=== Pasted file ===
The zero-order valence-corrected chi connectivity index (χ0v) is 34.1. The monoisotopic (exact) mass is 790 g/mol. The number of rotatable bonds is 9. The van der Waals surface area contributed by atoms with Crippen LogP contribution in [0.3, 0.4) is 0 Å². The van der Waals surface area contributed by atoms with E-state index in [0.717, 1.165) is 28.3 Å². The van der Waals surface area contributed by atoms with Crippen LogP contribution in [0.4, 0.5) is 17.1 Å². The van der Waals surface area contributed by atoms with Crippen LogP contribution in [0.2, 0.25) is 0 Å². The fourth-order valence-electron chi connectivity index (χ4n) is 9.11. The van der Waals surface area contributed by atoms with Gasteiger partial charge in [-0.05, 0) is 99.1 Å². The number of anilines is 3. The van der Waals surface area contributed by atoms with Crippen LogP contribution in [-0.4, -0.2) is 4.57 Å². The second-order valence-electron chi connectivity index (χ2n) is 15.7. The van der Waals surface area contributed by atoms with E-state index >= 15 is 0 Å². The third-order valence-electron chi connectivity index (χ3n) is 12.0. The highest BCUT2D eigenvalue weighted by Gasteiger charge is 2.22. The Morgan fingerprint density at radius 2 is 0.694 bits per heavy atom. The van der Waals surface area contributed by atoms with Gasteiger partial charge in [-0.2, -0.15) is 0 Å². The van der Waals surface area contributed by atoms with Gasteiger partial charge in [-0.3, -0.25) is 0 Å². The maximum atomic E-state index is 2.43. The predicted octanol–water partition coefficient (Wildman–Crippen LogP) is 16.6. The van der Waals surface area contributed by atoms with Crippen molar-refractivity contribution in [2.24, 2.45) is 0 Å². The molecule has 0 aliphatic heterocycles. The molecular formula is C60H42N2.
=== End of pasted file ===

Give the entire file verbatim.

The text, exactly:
The zero-order valence-corrected chi connectivity index (χ0v) is 34.1. The monoisotopic (exact) mass is 790 g/mol. The number of rotatable bonds is 9. The van der Waals surface area contributed by atoms with Crippen LogP contribution in [0.3, 0.4) is 0 Å². The van der Waals surface area contributed by atoms with E-state index in [0.717, 1.165) is 28.3 Å². The van der Waals surface area contributed by atoms with Crippen LogP contribution in [0.4, 0.5) is 17.1 Å². The van der Waals surface area contributed by atoms with Crippen LogP contribution in [0.2, 0.25) is 0 Å². The fourth-order valence-electron chi connectivity index (χ4n) is 9.11. The van der Waals surface area contributed by atoms with Gasteiger partial charge in [-0.05, 0) is 99.1 Å². The number of anilines is 3. The van der Waals surface area contributed by atoms with Crippen LogP contribution in [-0.4, -0.2) is 4.57 Å². The second-order valence-electron chi connectivity index (χ2n) is 15.7. The van der Waals surface area contributed by atoms with E-state index >= 15 is 0 Å². The third-order valence-electron chi connectivity index (χ3n) is 12.0. The highest BCUT2D eigenvalue weighted by Gasteiger charge is 2.22. The Morgan fingerprint density at radius 2 is 0.694 bits per heavy atom. The van der Waals surface area contributed by atoms with Gasteiger partial charge in [-0.2, -0.15) is 0 Å². The van der Waals surface area contributed by atoms with Gasteiger partial charge in [-0.3, -0.25) is 0 Å². The maximum atomic E-state index is 2.43. The predicted octanol–water partition coefficient (Wildman–Crippen LogP) is 16.6. The van der Waals surface area contributed by atoms with Crippen molar-refractivity contribution in [2.24, 2.45) is 0 Å². The molecule has 0 aliphatic heterocycles. The molecular formula is C60H42N2.